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Writing out of “my culture”

Updated: Oct 2, 2019

Even coming up with a title for this one made me squirm. Should I say writing about a “foreign” culture? “Foreign” depends on where you’re coming from – everything’s foreign somewhere. And it could be argued that everyone has her own individual culture, made up of details from all over the place. My two sons are “third culture kids” who fit in everywhere or nowhere, depending on who’s describing them.

Crossing Paths is written from the points of view of two women – both Tanzanian. Someone is probably going to accuse me of cultural appropriation, a concept I wrestle with, maybe because I’ve lived for 20 years outside the United States. As with most fiction, the characters are composites of different people I’ve known. Many of the sentiments expressed in the book and the actions of characters are things I saw or heard or knew happened while I lived in Tanzania. A Kenyan friend who read it asked if it was really fiction.

I wrote it the way I did because I had a story to tell and I thought it was best told from the point of view of the two women who lived it. I don’t pretend to be an authority on Tanzania and my knowledge of Swahili is pathetic. But I did live and work every day for over a decade with Tanzanians in a Tanzanian organization and I have always loved to note, discuss, laugh about, and enjoy cultural differences with people. It’s too bad that it’s becoming less acceptable to discuss such things in a divided America today – it’s not that way everywhere.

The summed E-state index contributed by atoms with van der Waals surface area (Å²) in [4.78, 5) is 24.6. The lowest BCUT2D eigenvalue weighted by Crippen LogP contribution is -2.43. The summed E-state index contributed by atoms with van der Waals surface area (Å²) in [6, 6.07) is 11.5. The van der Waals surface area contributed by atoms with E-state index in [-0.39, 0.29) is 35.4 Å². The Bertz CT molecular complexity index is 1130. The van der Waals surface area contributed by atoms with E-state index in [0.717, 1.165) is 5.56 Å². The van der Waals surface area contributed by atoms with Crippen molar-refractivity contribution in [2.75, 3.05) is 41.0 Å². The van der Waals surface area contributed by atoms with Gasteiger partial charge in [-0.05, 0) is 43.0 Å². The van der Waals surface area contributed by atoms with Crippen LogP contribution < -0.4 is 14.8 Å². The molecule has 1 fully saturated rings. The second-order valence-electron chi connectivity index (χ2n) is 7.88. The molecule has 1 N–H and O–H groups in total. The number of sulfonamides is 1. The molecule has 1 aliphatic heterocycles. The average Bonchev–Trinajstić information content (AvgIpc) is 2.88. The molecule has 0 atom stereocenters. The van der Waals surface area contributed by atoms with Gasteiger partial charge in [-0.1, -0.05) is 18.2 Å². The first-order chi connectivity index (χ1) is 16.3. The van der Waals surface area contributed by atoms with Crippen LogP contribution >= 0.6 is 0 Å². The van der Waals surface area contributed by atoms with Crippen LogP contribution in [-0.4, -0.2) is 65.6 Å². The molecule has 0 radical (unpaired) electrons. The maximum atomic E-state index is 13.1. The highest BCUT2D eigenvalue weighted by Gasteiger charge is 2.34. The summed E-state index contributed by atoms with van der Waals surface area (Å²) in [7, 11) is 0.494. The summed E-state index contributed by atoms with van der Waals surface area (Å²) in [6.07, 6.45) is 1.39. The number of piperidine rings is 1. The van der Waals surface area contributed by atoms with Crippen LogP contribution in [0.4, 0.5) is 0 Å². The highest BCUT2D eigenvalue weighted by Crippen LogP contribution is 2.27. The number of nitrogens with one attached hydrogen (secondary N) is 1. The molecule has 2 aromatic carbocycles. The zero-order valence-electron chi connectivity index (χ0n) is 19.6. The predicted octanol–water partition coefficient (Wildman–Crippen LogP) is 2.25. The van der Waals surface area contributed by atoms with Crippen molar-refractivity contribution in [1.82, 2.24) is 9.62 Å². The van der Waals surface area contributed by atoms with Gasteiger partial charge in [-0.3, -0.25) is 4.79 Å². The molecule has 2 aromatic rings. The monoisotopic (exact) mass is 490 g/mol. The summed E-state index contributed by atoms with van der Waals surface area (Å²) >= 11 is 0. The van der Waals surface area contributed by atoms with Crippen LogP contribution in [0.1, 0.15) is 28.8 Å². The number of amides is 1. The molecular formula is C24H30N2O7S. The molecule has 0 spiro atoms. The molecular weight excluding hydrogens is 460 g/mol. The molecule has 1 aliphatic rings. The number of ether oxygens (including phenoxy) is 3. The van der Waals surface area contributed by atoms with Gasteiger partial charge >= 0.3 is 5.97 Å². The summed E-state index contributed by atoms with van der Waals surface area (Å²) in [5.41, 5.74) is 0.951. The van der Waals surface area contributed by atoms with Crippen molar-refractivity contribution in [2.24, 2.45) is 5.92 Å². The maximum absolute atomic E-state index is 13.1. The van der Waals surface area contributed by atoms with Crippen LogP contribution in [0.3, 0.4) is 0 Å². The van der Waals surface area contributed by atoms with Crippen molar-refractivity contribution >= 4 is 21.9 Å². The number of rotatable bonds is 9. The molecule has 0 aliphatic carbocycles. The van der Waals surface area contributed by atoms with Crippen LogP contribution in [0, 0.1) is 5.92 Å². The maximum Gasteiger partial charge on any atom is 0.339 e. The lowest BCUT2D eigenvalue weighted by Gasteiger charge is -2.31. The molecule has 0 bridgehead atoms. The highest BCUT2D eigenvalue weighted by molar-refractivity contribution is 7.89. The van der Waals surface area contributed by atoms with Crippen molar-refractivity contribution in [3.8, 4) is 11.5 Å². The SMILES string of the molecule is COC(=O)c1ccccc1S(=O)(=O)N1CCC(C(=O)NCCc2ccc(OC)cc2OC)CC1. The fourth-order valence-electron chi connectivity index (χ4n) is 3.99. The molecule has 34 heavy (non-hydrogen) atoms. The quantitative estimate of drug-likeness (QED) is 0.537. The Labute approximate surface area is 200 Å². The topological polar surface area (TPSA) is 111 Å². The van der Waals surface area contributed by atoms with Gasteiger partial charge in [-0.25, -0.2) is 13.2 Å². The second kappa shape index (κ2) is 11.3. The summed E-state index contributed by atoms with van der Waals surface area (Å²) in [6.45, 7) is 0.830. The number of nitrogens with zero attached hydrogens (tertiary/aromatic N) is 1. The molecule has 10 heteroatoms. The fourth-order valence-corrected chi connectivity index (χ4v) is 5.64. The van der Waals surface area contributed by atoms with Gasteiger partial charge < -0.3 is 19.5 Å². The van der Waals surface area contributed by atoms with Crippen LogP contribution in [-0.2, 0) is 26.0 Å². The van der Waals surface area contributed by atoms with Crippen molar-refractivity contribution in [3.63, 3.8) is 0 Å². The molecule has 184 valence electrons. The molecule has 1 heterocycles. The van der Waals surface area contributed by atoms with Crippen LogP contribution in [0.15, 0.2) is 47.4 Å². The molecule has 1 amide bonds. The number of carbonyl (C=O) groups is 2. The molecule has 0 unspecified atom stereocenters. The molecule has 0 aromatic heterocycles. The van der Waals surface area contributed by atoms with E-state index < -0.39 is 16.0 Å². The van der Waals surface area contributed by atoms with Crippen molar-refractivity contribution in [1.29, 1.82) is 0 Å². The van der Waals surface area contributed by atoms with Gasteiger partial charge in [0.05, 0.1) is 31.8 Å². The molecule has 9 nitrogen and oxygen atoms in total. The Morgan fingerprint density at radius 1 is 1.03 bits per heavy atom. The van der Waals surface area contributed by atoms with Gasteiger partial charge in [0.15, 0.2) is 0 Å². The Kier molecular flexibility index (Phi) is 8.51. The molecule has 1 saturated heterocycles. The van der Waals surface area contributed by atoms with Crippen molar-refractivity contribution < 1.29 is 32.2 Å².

Many times one of my Tanzania colleagues and I have looked each other in the eye and laughed at our differences. What I’ve learned is that we are all indeed more alike than different – and we can celebrate and marvel at this.

Oil painting by Lesley Carnak, Cape Town
Oil painting by Lesley Charnock, Cape Town

I never considered writing the book in first person because that would have felt like I was crossing some line that didn’t seem right. But I don’t think I’ve appropriated anything by writing from the points of view of two very different Tanzanian women. On the contrary I hope Jacaranda Flowers will give people from outside Tanzania an opportunity to learn about and appreciate an attractive culture in which there are all sorts of people -- and to realize that our human similarities outweigh our differences.


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